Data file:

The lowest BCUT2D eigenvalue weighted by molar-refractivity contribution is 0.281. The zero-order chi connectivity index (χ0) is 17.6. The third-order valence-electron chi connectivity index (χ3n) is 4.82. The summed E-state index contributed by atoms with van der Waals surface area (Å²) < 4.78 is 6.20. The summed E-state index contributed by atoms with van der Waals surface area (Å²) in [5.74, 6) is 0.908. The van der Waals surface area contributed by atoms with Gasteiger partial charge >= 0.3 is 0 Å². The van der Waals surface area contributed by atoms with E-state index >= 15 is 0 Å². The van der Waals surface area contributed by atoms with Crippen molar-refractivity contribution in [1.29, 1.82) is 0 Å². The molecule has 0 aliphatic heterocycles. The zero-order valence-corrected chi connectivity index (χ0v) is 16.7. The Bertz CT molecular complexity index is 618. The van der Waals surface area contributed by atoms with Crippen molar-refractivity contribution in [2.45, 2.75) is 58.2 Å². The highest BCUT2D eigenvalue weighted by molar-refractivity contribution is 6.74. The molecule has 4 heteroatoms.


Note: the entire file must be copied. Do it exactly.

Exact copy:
The lowest BCUT2D eigenvalue weighted by molar-refractivity contribution is 0.281. The zero-order chi connectivity index (χ0) is 17.6. The third-order valence-electron chi connectivity index (χ3n) is 4.82. The summed E-state index contributed by atoms with van der Waals surface area (Å²) < 4.78 is 6.20. The summed E-state index contributed by atoms with van der Waals surface area (Å²) in [5.74, 6) is 0.908. The van der Waals surface area contributed by atoms with Gasteiger partial charge >= 0.3 is 0 Å². The van der Waals surface area contributed by atoms with E-state index >= 15 is 0 Å². The van der Waals surface area contributed by atoms with Crippen molar-refractivity contribution in [1.29, 1.82) is 0 Å². The molecule has 0 aliphatic heterocycles. The zero-order valence-corrected chi connectivity index (χ0v) is 16.7. The Bertz CT molecular complexity index is 618. The van der Waals surface area contributed by atoms with Crippen molar-refractivity contribution in [2.45, 2.75) is 58.2 Å². The highest BCUT2D eigenvalue weighted by molar-refractivity contribution is 6.74. The molecule has 4 heteroatoms.